Need to give one ip for internet users

Unanswered Question
Mar 30th, 2010

Server need to acces from out side :: 192.168.1.2

Public IP Address Assigned by NAT :: 220.225.36.8 from one ISP( WAN !)

                                                        124.25.86.9   FRom another ISP(WAN 2)

Problem Facing ::  Internet USers (( Acessing the server by these IP but one link goes down( Our side ) They have to change the IP Manualy in their          application

Wanted  to give : one ip for the user , If one Link goes down in Our side the trafic should come through other No need to change the IP manually

So kindly Provide me a solution

Biju.A

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s-moriarty Tue, 03/30/2010 - 09:49

In addition to load balancing would they also want to consider accessing by name instead of IP?

Paolo Bevilacqua Thu, 04/01/2010 - 03:48

Have you read the whole discussion?

By name or address, there is NO way to do what you want.

s-moriarty Thu, 04/01/2010 - 08:02

Think of this problem as you need to give one NAME for internet users. As we all agree you can't give one IP as this limits availability and is at the mercy of your circuit availability. By changing focus the issue then becomes how do you resolve that name and what IP will it resolve to? This changes the scope of the problem and gives you some options.

If you can do this by name (which is the optimum way) you are going to need to implement a global load balancing solution and you are going to want to be in a position where you can manage your DNS. In essence the problem is how the client is configured to access your application. You definitely can't do this if you are trying to access services by IP address only. If this is a requirement then it is a done deal and you are going to have to continue to work with what you have.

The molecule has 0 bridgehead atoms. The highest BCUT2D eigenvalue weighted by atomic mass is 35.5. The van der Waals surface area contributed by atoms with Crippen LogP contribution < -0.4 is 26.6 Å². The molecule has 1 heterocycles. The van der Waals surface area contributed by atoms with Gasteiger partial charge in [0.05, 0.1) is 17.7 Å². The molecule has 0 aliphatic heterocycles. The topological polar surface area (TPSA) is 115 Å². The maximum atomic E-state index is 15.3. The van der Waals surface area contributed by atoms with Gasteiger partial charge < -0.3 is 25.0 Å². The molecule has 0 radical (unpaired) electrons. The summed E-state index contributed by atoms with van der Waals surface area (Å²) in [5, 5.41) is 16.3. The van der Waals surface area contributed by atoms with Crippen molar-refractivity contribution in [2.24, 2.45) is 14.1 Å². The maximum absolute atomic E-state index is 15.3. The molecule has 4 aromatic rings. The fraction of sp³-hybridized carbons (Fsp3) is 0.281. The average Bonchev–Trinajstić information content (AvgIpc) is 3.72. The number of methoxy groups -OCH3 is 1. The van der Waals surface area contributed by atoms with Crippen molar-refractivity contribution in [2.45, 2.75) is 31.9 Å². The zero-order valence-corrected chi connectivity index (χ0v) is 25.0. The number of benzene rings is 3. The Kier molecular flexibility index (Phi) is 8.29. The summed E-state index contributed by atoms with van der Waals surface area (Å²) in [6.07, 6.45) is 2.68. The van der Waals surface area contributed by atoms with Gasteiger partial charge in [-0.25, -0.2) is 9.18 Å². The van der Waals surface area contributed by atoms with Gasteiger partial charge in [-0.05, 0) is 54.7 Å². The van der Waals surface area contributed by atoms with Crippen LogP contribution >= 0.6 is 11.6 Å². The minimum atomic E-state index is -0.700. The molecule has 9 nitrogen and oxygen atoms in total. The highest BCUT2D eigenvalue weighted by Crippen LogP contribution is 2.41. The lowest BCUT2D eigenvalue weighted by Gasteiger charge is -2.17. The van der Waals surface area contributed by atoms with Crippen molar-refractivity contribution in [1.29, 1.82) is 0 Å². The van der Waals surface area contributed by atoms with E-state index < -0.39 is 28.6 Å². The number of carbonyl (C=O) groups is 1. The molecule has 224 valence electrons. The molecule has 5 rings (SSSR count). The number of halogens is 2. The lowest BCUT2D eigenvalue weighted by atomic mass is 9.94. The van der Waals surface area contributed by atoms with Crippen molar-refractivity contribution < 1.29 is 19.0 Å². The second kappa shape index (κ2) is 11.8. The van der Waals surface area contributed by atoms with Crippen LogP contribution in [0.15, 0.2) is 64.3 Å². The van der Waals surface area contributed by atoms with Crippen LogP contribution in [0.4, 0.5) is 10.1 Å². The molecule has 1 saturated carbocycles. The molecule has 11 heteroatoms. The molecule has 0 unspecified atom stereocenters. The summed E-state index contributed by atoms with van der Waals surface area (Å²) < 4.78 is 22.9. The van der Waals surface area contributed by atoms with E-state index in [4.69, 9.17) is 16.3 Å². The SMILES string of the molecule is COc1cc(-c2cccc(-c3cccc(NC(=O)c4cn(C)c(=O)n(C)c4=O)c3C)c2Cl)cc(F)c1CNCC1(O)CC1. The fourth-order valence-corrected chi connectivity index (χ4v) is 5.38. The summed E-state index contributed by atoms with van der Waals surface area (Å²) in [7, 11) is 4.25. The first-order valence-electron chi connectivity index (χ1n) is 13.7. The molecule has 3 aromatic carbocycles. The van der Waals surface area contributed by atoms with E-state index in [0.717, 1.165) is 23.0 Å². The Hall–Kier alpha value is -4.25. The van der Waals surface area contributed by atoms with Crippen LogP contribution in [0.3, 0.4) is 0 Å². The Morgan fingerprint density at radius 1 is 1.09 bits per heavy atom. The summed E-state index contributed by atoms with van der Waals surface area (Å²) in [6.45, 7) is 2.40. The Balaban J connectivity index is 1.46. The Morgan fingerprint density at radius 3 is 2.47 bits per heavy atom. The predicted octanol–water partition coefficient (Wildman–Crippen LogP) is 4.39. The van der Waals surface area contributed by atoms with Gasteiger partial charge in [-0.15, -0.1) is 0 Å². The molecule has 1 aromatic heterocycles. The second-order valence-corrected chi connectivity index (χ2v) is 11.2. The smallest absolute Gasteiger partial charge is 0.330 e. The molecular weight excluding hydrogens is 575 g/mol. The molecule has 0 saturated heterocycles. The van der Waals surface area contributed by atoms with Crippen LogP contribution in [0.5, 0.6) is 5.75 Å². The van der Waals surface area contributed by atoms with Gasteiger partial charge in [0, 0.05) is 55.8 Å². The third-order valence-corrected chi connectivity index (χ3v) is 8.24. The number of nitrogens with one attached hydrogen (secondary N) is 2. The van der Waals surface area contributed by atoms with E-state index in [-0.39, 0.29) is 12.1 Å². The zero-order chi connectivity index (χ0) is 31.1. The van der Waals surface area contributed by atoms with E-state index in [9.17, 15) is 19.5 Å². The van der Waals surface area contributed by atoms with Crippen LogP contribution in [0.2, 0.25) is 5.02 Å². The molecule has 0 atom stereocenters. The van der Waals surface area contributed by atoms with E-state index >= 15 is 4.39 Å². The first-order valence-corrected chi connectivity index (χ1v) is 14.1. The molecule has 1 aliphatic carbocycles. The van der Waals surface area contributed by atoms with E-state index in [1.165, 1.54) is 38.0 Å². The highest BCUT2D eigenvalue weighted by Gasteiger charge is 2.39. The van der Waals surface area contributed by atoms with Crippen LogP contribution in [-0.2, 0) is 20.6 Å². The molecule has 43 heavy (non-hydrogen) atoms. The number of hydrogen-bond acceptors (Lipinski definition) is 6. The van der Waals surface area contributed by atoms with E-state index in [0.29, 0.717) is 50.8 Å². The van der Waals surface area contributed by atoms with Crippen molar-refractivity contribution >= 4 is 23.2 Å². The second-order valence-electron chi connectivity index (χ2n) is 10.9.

If you are in fact stuck with using IP addresses then you can revert to a simple solution using a hosts file on the machines in question. Windows (assuming they are using Windows) will resolve a name using the hosts file before it tries to contact a nameserver. If you try to access www.example.com and you have two entries in the hosts file it will try each of these in succession until one works. If you don't have alot of end-users affected by your problem you are presenting this is probably the easiest and cheapest way to go about this. You can also load balance users across the two circuits by alternating the ordering of the addresses in the hosts file.

On the other hand with a GSS (or any global load balancing solution for that matter) being authoritative for your namespace you will be able to put in place the mechanisms you need to affect how the name for your service is resolved. The GSS device or devices do not have to be offsite. They just have to be able to get out through your internet connections. Once you introducde any global load balancing solution into the architecture you increase by orders of magnitude the way you can affect traffic reaching your server. This will be helpful in instances of circuit maintenance, equipment maintenance, physical relocation, introducing new servers, redirecting users based on geographic location, etc.

Just make sure you consider the scope of your problem as you are starting to move up to a more advanced solution and it will take some planning and some money. Not sure how many users you are talking about. If it is a small number then a host file modification will do the trick. You do not even need to add a legitimate domain to the hosts file to make this work either as Windows is just going resolve the name to whatever addresses you have configured.

ALSO - please be mindful of all of the additional info Jon and Paolo have provided. In the end this may be too much to tackle so take it offsite to a cheap hosted solution and save yourself alot of trouble.